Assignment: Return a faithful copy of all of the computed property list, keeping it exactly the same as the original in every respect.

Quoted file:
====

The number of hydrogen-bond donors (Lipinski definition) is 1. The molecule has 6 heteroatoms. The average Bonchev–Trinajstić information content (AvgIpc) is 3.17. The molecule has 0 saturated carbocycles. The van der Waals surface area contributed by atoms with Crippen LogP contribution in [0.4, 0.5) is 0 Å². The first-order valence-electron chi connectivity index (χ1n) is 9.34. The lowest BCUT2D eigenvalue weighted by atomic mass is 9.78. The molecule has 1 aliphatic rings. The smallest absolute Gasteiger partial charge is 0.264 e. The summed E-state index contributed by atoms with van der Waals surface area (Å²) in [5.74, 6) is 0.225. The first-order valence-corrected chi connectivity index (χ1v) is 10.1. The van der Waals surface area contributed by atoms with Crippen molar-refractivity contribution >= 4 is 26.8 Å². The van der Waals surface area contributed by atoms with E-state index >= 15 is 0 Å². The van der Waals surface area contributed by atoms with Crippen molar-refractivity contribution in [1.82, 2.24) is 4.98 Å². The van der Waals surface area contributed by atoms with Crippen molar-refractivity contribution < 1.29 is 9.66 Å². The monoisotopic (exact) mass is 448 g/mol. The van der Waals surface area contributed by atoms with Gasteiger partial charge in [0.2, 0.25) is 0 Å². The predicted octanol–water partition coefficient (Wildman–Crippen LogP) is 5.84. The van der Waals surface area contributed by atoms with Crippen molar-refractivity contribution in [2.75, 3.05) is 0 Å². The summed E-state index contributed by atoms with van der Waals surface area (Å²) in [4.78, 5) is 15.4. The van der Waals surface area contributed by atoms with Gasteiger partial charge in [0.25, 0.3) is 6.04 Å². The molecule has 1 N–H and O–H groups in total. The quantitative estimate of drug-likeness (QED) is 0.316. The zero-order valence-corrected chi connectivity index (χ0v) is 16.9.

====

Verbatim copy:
The number of hydrogen-bond donors (Lipinski definition) is 1. The molecule has 6 heteroatoms. The average Bonchev–Trinajstić information content (AvgIpc) is 3.17. The molecule has 0 saturated carbocycles. The van der Waals surface area contributed by atoms with Crippen LogP contribution in [0.4, 0.5) is 0 Å². The first-order valence-electron chi connectivity index (χ1n) is 9.34. The lowest BCUT2D eigenvalue weighted by atomic mass is 9.78. The molecule has 1 aliphatic rings. The smallest absolute Gasteiger partial charge is 0.264 e. The summed E-state index contributed by atoms with van der Waals surface area (Å²) in [5.74, 6) is 0.225. The first-order valence-corrected chi connectivity index (χ1v) is 10.1. The van der Waals surface area contributed by atoms with Crippen molar-refractivity contribution >= 4 is 26.8 Å². The van der Waals surface area contributed by atoms with E-state index >= 15 is 0 Å². The van der Waals surface area contributed by atoms with Crippen molar-refractivity contribution in [1.82, 2.24) is 4.98 Å². The van der Waals surface area contributed by atoms with Crippen molar-refractivity contribution < 1.29 is 9.66 Å². The monoisotopic (exact) mass is 448 g/mol. The van der Waals surface area contributed by atoms with Gasteiger partial charge in [0.2, 0.25) is 0 Å². The predicted octanol–water partition coefficient (Wildman–Crippen LogP) is 5.84. The van der Waals surface area contributed by atoms with Crippen molar-refractivity contribution in [2.75, 3.05) is 0 Å². The summed E-state index contributed by atoms with van der Waals surface area (Å²) in [4.78, 5) is 15.4. The van der Waals surface area contributed by atoms with Gasteiger partial charge in [0.25, 0.3) is 6.04 Å². The molecule has 1 N–H and O–H groups in total. The quantitative estimate of drug-likeness (QED) is 0.316. The zero-order valence-corrected chi connectivity index (χ0v) is 16.9.